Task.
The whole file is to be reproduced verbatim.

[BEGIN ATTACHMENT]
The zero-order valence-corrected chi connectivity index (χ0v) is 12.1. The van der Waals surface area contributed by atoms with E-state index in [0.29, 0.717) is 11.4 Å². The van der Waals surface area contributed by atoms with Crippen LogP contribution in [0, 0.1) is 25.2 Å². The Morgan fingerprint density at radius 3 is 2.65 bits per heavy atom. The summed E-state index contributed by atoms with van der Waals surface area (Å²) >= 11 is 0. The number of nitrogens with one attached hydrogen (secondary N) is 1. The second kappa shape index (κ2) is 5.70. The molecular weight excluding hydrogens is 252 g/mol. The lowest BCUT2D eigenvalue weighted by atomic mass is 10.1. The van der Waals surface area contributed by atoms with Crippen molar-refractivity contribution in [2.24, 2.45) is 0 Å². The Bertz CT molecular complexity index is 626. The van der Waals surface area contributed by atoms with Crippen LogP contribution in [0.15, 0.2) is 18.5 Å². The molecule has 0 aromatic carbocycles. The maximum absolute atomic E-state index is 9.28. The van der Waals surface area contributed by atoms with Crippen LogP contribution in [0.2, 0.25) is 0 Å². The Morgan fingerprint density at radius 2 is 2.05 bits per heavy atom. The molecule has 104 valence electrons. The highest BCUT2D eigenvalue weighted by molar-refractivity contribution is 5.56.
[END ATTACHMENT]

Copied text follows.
The zero-order valence-corrected chi connectivity index (χ0v) is 12.1. The van der Waals surface area contributed by atoms with E-state index in [0.29, 0.717) is 11.4 Å². The van der Waals surface area contributed by atoms with Crippen LogP contribution in [0, 0.1) is 25.2 Å². The Morgan fingerprint density at radius 3 is 2.65 bits per heavy atom. The summed E-state index contributed by atoms with van der Waals surface area (Å²) >= 11 is 0. The number of nitrogens with one attached hydrogen (secondary N) is 1. The second kappa shape index (κ2) is 5.70. The molecular weight excluding hydrogens is 252 g/mol. The lowest BCUT2D eigenvalue weighted by atomic mass is 10.1. The van der Waals surface area contributed by atoms with Crippen molar-refractivity contribution in [2.24, 2.45) is 0 Å². The Bertz CT molecular complexity index is 626. The van der Waals surface area contributed by atoms with Crippen LogP contribution in [0.15, 0.2) is 18.5 Å². The molecule has 0 aromatic carbocycles. The maximum absolute atomic E-state index is 9.28. The van der Waals surface area contributed by atoms with Crippen LogP contribution in [0.2, 0.25) is 0 Å². The Morgan fingerprint density at radius 2 is 2.05 bits per heavy atom. The molecule has 104 valence electrons. The highest BCUT2D eigenvalue weighted by molar-refractivity contribution is 5.56.